The College Foundation of West Virginia (CFWV) has developed a pilot project that utilizes text-messaging to promote college access and support student success at the postsecondary level. The project provides a series of interventions to students attending the high schools selected for the text messaging pilot.
Working in conjunction with the Kresge Foundation and a researcher from the University of Virginia, Ben Castleman, CFWV staff members have designed a project that utilizes text-messages to provide students with personalized information that they need to complete critical college-preparation tasks and to adjust to campus life. The messages also will connect students with counselors and other personnel who can provide individualized assistance.Four public higher education institutions have agreed to serve as partners in the three-year pilot project and evaluative study.
The proposed project is simple in its design:
In utilizing the text-messaging medium, this project seeks to achieve six core objectives:
CFWV staff members are working initially with four colleges and universities (one two-year institution and three four-year institutions) and a few select high schools to pilot the project.
The pilot project will provide text-message interventions and linked services to approximately 3,000 students over the course of three years — 1,000 each in the high school graduating classes of 2014, 2015, and 2016.
Who can participate in this project?
For at least the first year, only those students who are attending a high school that is part of the text messaging pilot will receive text messages.
But won’t other students (other than those listed as eligible) see the opt-in field on their college applications and other college-planning materials?
Yes, the opt-in field will visible on college application and planning forms that are used statewide. Other students can choose to provide their information so that they can receive messages if the program is expanded beyond the pilot group.
Which high schools are part of the text messaging pilot?
Meadow Bridge High School
Midland Trail High School
Mingo Central High School
Montcalm High School
Mount View High School
Nicholas County High School
Oak Hill High School
Philip Barbour High School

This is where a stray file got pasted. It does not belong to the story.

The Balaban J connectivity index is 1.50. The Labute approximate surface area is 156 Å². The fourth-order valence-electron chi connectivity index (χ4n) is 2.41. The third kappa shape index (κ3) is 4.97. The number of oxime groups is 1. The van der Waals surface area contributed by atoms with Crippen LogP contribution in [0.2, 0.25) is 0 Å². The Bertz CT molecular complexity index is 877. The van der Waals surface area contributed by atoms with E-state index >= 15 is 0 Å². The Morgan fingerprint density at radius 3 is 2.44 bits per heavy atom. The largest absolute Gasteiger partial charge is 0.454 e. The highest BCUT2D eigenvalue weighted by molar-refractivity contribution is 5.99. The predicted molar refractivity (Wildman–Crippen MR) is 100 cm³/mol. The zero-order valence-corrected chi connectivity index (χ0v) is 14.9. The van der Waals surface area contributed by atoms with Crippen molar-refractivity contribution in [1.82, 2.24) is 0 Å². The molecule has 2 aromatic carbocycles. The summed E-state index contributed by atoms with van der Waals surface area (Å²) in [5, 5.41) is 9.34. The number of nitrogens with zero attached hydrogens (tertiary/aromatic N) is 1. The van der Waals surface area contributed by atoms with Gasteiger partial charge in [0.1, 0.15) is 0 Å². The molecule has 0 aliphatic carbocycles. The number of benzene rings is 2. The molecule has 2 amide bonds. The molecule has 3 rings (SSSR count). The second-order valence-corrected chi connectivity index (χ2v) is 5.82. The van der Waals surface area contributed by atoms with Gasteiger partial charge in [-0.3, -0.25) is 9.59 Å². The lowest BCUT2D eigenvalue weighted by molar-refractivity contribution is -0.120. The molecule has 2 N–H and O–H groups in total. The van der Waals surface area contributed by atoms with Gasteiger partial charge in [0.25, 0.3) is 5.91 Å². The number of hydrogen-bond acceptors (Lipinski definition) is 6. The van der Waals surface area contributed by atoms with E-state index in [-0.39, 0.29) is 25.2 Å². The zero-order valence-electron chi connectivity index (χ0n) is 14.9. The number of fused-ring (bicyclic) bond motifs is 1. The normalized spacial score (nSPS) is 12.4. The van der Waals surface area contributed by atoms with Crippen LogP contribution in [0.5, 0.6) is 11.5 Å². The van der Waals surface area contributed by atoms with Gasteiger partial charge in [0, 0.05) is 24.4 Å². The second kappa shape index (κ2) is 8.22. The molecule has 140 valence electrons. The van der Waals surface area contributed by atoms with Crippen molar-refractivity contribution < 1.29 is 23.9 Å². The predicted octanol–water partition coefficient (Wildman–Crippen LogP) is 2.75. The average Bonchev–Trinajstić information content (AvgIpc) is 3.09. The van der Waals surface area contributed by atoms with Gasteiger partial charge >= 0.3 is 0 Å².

Pikeview High School
Point Pleasant Junior/Senior High School
Preston High School
Princeton Senior High School
Richwood High School
River View High School
Roane County High School
Scott High School
Sherman High School
Summers County High School
Tug Valley High School
Valley High School
Van High School
Wahama High School
Webster County High School
Westside High School
Wirt County High School
Wyoming East High School
Which colleges are partners in the texting program?
Bluefield State College
Fairmont State University
Southern West Virginia Community and Technical College
West Virginia State University
Do you plan to expand the program?
Yes. This project is a pilot program, meaning that -- at first -- we are only offering the service to a limited number of participants in order to test its effectiveness and work out any glitches. However, assuming the project is successful, CFWV plans to expand services to additional students in the coming years.
Is there a cost for students to participate?
Standard text-messaging rates apply. Students can opt-out of the program at any time.
Will eligible students automatically receive text messages?
No. Students have the opportunity to choose to receive these messages by completing the opt-in form on some college applications, on the PROMISE Scholarship application, and during the account sign-up process on CFWV.com.
What/Who is CFWV?
The College Foundation of West Virginia (CFWV) is a statewide initiative led by the West Virginia Higher Education Policy Commission (a state agency) working in collaboration with the West Virginia Council for Community and Technical College Education, the West Virginia Department of Education, and the West Virginia Department of Education and the Arts.
Studies indicate that low-income students graduate from college at only about half the rate of their higher income peers — even when they are equally qualified academically. Many scholars now assert that low-income students are the most underrepresented demographic group in higher education and that closing this achievement gap is one of the surest ways to address America’s myriad social and economic woes.